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Gov’t keen to revamp coffee sector

The coffee industry has been one of the key pillars of the country’s economic development for decades, contributing an annual average of US$230 million in foreign exchange earnings as Kenya’s third most important export after horticulture and tea.

However, this is a dismal performance according to the Ministry of Agriculture top officials, and requires urgent interventions to reverse the negative trend and ensure sustainability for the sector.

Addressing farmers during a coffee stimulus programme sensitization forum at Kisii Agricultural Training centre in the outskirts of Kisii town, Agriculture CAS for Livestock and Fisheries Development Lawrence Omuhaka said the Ministry had moved to revamp the industry, in a bid to raise the average national coffee production from 2kg to 5Kg per tree per year within the next three years, and raise the growers gross earnings by 50% per year.

He said the revitalization programme sought to support production expansion, adoption of improved coffee varieties, increased use of affordable/subsidized farm inputs, and training of farmers on best agricultural practices.

Omuhaka who was representing CS Peter Munya said the process would upscale production in Kisii which currently stands at 2.5Kgs per tree to 4Kgs with better agricultural methods, and motivation of farmers.

He however appealed to farmers to seek credit from the Sh3 billion Cherry Advance Revolving Fund whose interest rates stood at three per cent (3%) per annum compared to other lenders that offered loans at a higher premium.

The CAS also revealed that the government had introduced a digital or e-subsidy methods on input distribution operations to ease access to a wide range of facilities under the e-voucher system with an aim of promoting sustainable increase in income through improved productivity by farmers.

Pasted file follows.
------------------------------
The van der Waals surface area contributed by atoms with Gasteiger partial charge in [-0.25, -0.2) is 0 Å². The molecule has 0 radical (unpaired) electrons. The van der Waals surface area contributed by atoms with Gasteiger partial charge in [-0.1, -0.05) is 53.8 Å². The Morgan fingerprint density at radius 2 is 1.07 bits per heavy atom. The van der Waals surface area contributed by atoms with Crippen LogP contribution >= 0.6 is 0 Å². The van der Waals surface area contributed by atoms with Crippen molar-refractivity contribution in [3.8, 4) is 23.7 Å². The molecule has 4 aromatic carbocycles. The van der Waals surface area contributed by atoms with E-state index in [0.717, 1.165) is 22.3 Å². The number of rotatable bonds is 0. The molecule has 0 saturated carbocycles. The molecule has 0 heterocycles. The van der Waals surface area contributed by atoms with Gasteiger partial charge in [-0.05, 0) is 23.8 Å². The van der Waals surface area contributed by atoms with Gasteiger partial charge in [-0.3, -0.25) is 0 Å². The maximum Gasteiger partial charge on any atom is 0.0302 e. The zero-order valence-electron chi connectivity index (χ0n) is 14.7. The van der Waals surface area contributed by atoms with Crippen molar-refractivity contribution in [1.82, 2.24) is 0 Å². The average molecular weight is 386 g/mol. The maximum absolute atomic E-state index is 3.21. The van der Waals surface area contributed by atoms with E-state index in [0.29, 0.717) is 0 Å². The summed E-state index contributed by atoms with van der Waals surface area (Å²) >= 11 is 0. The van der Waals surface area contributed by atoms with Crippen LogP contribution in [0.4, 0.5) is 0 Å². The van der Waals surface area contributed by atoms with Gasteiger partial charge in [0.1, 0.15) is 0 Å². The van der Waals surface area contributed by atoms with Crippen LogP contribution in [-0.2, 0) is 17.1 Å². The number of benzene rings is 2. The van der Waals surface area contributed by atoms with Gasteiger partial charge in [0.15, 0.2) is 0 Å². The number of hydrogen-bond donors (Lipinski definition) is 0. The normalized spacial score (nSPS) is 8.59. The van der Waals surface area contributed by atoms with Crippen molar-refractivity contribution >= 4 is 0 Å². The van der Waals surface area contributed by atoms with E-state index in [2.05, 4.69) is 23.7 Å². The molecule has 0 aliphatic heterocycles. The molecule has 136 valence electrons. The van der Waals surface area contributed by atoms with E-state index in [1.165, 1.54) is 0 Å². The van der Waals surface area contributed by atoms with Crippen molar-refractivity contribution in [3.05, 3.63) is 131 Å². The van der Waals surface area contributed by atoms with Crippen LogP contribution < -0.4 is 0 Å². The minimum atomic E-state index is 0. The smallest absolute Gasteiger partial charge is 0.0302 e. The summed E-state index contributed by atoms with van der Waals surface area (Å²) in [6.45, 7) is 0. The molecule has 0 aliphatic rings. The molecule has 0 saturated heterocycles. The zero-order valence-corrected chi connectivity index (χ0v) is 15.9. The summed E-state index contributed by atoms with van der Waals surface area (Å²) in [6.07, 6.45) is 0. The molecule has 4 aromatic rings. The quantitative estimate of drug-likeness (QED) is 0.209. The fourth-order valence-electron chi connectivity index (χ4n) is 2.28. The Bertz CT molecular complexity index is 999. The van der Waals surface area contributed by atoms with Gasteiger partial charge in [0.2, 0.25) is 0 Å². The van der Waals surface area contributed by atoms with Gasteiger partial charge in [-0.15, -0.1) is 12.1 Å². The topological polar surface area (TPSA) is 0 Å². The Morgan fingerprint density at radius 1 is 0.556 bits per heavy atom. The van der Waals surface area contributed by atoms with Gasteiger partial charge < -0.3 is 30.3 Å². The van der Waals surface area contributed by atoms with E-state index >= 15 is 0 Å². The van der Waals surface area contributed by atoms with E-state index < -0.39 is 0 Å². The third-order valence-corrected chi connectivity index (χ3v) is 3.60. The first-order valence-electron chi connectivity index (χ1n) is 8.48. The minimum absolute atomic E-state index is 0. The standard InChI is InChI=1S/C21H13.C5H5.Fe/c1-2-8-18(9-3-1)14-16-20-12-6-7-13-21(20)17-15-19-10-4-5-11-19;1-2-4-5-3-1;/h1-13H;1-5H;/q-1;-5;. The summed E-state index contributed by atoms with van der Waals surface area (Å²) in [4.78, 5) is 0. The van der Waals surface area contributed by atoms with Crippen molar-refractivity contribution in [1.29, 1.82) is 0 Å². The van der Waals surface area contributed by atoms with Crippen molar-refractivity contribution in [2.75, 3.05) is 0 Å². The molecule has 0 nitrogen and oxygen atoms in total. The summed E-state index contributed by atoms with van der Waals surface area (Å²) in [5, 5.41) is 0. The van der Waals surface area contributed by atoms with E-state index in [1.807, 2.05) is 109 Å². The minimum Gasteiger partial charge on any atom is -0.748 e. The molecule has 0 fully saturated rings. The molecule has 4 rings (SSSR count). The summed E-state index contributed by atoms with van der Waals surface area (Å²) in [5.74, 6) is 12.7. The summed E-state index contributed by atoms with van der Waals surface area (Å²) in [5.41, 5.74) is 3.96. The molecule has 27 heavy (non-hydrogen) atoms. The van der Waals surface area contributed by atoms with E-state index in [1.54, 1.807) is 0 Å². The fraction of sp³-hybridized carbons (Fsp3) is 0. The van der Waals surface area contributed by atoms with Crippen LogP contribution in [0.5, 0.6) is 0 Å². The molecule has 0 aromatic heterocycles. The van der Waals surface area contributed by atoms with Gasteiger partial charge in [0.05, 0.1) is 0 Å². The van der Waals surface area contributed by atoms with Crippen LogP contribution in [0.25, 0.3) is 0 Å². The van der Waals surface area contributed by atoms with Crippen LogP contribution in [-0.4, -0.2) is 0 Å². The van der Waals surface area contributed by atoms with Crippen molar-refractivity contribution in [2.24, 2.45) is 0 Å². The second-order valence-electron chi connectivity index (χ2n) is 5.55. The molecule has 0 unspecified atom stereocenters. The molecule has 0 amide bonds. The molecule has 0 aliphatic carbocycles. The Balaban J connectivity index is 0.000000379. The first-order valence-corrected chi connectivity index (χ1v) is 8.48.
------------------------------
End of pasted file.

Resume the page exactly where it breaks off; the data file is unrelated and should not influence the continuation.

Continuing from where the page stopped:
He said the government was targeting smallholders coffee farmers belonging to a cooperative society, small estate coffee farmers or any other farmers belonging to an association holding less than 20 acres of coffee.

The CAS noted there was an urgent need to deliberately liberate the coffee farmers from private millers and the brokers whom he said had the motive of blocking the government efforts to improve coffee farmers.

He noted the government would not allow the industry to collapse because it risked losing her position as the producer of top-quality premium grade coffee berries while millions of Kenyans risked losing their livelihoods should the farmers abandon coffee farming if it becomes unsustainable.

County CEC agriculture Mr. Esman Onsarigo decried low production of coffee in the region attributing it to low pay, corruption, poor quality and lack of implementation of 2019 coffee regulations among others.

He urged farmers in the local 22 coffee societies and 72 factories to apply best farming practices including stopping water pollution by farming near water sources to improve the quality of produce.

Onsarigo urged the national government to assist with new milling machines as the current ones were too old and contributed to lowering the quality of the product.

He also appealed for direct paying to farmers’ accounts and waiver of loans like has been the case in some parts of the country to jumpstart revitalization of the sector.

New Kenya Planters Co-operative Union (New KPCU) Chief Executive officer Timothy Mirugi assured the farmers that the new reforms at the union which have seen to its change of name would help stop corruption which had bedeviled it for years.

He said the union, which is currently a government entity, will improve the payment for produce and ensure all its assets are safe from corrupt officials.

By Augustine Mosioma and Jane Naitore

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